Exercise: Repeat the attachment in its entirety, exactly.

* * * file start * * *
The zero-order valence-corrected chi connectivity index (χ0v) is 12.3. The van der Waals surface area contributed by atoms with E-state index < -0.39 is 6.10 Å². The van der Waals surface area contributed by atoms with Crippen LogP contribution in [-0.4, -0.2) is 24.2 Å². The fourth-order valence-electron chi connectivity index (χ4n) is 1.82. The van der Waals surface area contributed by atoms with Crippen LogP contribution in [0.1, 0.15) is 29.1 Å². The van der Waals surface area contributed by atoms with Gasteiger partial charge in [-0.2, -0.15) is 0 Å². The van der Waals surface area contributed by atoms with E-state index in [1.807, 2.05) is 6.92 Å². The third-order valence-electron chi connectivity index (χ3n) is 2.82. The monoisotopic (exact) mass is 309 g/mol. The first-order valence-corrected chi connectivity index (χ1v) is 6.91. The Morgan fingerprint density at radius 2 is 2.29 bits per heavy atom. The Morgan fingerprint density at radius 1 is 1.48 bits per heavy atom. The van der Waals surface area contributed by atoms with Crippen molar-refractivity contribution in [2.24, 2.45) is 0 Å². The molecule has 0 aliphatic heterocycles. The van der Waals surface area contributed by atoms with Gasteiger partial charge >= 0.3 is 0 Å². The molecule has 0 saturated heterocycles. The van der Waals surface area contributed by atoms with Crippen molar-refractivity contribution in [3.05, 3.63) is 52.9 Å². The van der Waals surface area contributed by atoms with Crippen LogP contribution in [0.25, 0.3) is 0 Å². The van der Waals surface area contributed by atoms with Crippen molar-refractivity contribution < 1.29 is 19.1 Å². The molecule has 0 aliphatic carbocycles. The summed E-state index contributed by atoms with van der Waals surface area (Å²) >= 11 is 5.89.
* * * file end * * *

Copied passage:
The zero-order valence-corrected chi connectivity index (χ0v) is 12.3. The van der Waals surface area contributed by atoms with E-state index < -0.39 is 6.10 Å². The van der Waals surface area contributed by atoms with Crippen LogP contribution in [-0.4, -0.2) is 24.2 Å². The fourth-order valence-electron chi connectivity index (χ4n) is 1.82. The van der Waals surface area contributed by atoms with Crippen LogP contribution in [0.1, 0.15) is 29.1 Å². The van der Waals surface area contributed by atoms with Gasteiger partial charge in [-0.2, -0.15) is 0 Å². The van der Waals surface area contributed by atoms with E-state index in [1.807, 2.05) is 6.92 Å². The third-order valence-electron chi connectivity index (χ3n) is 2.82. The monoisotopic (exact) mass is 309 g/mol. The first-order valence-corrected chi connectivity index (χ1v) is 6.91. The Morgan fingerprint density at radius 2 is 2.29 bits per heavy atom. The Morgan fingerprint density at radius 1 is 1.48 bits per heavy atom. The van der Waals surface area contributed by atoms with Crippen molar-refractivity contribution in [2.24, 2.45) is 0 Å². The molecule has 0 aliphatic heterocycles. The van der Waals surface area contributed by atoms with Gasteiger partial charge >= 0.3 is 0 Å². The molecule has 0 saturated heterocycles. The van der Waals surface area contributed by atoms with Crippen molar-refractivity contribution in [3.05, 3.63) is 52.9 Å². The van der Waals surface area contributed by atoms with Crippen LogP contribution in [0.25, 0.3) is 0 Å². The van der Waals surface area contributed by atoms with Crippen molar-refractivity contribution < 1.29 is 19.1 Å². The molecule has 0 aliphatic carbocycles. The summed E-state index contributed by atoms with van der Waals surface area (Å²) >= 11 is 5.89.